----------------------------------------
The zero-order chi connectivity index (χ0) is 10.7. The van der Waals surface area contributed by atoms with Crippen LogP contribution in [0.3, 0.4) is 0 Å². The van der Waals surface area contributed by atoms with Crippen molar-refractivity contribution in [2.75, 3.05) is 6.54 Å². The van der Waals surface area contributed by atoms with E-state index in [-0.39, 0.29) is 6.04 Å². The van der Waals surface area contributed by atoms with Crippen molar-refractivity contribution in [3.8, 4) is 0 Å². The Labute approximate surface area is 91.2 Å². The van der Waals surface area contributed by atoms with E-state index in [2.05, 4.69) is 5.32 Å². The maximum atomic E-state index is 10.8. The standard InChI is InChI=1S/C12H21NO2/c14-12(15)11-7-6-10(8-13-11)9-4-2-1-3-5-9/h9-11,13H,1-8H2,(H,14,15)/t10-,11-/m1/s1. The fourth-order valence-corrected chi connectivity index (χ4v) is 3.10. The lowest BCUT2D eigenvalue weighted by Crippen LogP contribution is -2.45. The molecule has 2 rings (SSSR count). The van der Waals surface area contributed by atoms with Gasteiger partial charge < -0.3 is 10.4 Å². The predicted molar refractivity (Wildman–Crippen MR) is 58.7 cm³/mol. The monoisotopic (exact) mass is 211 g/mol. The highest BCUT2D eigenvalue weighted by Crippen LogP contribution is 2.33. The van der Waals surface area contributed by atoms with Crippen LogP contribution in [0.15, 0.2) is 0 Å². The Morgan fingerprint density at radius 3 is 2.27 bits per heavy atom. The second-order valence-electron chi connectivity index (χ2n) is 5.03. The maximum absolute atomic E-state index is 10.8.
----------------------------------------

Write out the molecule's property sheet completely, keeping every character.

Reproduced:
The zero-order chi connectivity index (χ0) is 10.7. The van der Waals surface area contributed by atoms with Crippen LogP contribution in [0.3, 0.4) is 0 Å². The van der Waals surface area contributed by atoms with Crippen molar-refractivity contribution in [2.75, 3.05) is 6.54 Å². The van der Waals surface area contributed by atoms with E-state index in [-0.39, 0.29) is 6.04 Å². The van der Waals surface area contributed by atoms with Crippen molar-refractivity contribution in [3.8, 4) is 0 Å². The Labute approximate surface area is 91.2 Å². The van der Waals surface area contributed by atoms with E-state index in [2.05, 4.69) is 5.32 Å². The maximum atomic E-state index is 10.8. The standard InChI is InChI=1S/C12H21NO2/c14-12(15)11-7-6-10(8-13-11)9-4-2-1-3-5-9/h9-11,13H,1-8H2,(H,14,15)/t10-,11-/m1/s1. The fourth-order valence-corrected chi connectivity index (χ4v) is 3.10. The lowest BCUT2D eigenvalue weighted by Crippen LogP contribution is -2.45. The molecule has 2 rings (SSSR count). The van der Waals surface area contributed by atoms with Gasteiger partial charge < -0.3 is 10.4 Å². The predicted molar refractivity (Wildman–Crippen MR) is 58.7 cm³/mol. The monoisotopic (exact) mass is 211 g/mol. The highest BCUT2D eigenvalue weighted by Crippen LogP contribution is 2.33. The van der Waals surface area contributed by atoms with Crippen LogP contribution in [0.15, 0.2) is 0 Å². The Morgan fingerprint density at radius 3 is 2.27 bits per heavy atom. The second-order valence-electron chi connectivity index (χ2n) is 5.03. The maximum absolute atomic E-state index is 10.8.